Friday, October 3, 2008

Justice Ministry asks CR Amar to stop converting non-Israelis

JPost reports:

Out of concern that Israel will be labeled a proselytizing nation, the Justice Ministry this week asked Chief Sephardi Rabbi Shlomo Amar to stop converting citizens of foreign countries. But Amar is proving reluctant to do so.

In a meeting on Sunday, attorney Harel Goldberg of the Consultation and Legislation Department in the Justice Ministry requested that Amar halt these conversions. Goldberg had sent a letter to Amar more than a month ago warning of the legal problems involved with the practice.

But an aide to Amar who deals with the conversions said that, together with the ministry, they still hoped to find a way to continue the practice.

Legal experts in the ministry and in the Attorney-General's Office have opposed drafting any regulations that would give a religious authority the power to convert citizens of foreign countries.

They argue that such legislation, unprecedented in other Western countries, would give the impression that Israel was actively encouraging the conversions of non-Israelis, even though the conversion candidates come of their own free will.

If the conversion is part of the naturalization process to become Israeli, then it is less problematic from a legal perspective. But Amar has presided over dozens of conversions of people who came here solely to be converted, and who then returned to their countries as Jews.

The case underlines the complexities created in Israel, where religion and citizenship are so closely related.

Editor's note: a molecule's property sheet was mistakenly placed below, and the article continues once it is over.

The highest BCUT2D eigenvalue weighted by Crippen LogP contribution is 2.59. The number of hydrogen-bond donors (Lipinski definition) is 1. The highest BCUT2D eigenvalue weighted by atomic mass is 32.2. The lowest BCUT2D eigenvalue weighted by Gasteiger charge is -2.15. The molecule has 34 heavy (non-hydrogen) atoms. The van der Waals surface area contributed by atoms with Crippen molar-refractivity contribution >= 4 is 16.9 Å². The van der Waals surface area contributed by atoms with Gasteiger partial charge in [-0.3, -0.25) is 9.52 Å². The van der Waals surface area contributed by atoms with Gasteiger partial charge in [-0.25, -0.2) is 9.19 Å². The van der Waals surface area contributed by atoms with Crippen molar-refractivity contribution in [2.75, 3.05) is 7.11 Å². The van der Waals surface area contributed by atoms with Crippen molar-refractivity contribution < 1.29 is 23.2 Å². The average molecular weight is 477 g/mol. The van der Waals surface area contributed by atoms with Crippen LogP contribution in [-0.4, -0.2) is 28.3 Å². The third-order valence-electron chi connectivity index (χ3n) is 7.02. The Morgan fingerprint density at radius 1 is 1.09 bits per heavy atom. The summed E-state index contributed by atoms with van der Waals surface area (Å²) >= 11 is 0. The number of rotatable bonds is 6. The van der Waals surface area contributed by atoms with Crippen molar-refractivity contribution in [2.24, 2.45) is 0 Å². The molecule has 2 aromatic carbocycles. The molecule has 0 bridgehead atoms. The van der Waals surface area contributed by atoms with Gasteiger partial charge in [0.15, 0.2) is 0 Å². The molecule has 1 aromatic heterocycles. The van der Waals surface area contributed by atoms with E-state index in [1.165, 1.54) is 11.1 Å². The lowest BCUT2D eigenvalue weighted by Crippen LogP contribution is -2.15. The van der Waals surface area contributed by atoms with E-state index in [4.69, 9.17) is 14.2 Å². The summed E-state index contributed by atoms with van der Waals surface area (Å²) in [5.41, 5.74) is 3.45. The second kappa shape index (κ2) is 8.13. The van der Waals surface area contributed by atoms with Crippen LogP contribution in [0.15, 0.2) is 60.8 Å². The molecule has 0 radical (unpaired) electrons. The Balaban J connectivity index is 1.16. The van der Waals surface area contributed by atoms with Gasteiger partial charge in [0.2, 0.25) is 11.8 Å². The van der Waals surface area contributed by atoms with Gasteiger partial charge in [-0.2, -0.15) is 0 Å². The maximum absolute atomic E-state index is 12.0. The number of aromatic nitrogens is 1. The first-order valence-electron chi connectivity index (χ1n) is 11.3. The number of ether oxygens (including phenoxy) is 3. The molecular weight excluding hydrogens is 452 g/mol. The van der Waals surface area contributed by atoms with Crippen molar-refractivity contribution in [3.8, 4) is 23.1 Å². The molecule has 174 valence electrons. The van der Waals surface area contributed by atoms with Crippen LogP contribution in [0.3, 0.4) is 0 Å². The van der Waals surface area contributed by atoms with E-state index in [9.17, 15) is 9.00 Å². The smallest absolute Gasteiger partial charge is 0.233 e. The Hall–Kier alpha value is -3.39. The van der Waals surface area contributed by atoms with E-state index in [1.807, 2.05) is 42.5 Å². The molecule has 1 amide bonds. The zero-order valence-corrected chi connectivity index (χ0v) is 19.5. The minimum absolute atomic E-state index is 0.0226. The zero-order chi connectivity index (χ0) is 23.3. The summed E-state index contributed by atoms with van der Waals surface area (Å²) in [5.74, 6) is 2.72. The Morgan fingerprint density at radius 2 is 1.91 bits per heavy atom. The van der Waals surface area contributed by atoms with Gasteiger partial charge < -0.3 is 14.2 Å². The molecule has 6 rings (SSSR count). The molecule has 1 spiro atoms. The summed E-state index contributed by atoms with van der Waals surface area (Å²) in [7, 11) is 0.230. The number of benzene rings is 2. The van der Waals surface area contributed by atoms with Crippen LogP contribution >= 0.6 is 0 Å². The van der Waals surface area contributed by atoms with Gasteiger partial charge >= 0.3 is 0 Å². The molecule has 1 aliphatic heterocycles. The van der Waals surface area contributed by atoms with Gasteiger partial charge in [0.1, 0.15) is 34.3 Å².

About five years ago Amar drafted a list of directives governing the way conversions are performed in Israel. At the behest of the Justice Ministry, these directives did not include rules regarding the conversion of foreign citizens who had no intention of becoming Israeli.

Nevertheless, Amar continued to perform these conversions at a rate of between 30 and 50 a year, with candidates coming from all over the world.

A senior administrator in the Conversion Authority who has been at odds with Amar for several years complained to the Justice Ministry that the directives did not grant Amar the power to perform these conversions.

The ministry issued a written request that Amar stop, but Amar's aides ignored the request. A few weeks ago, when a prospective convert from Hong Kong was scheduled to arrive for a conversion, the administrator complained again.

On Sunday, in the meeting with Goldberg, Amar was personally advised to stop.[...]

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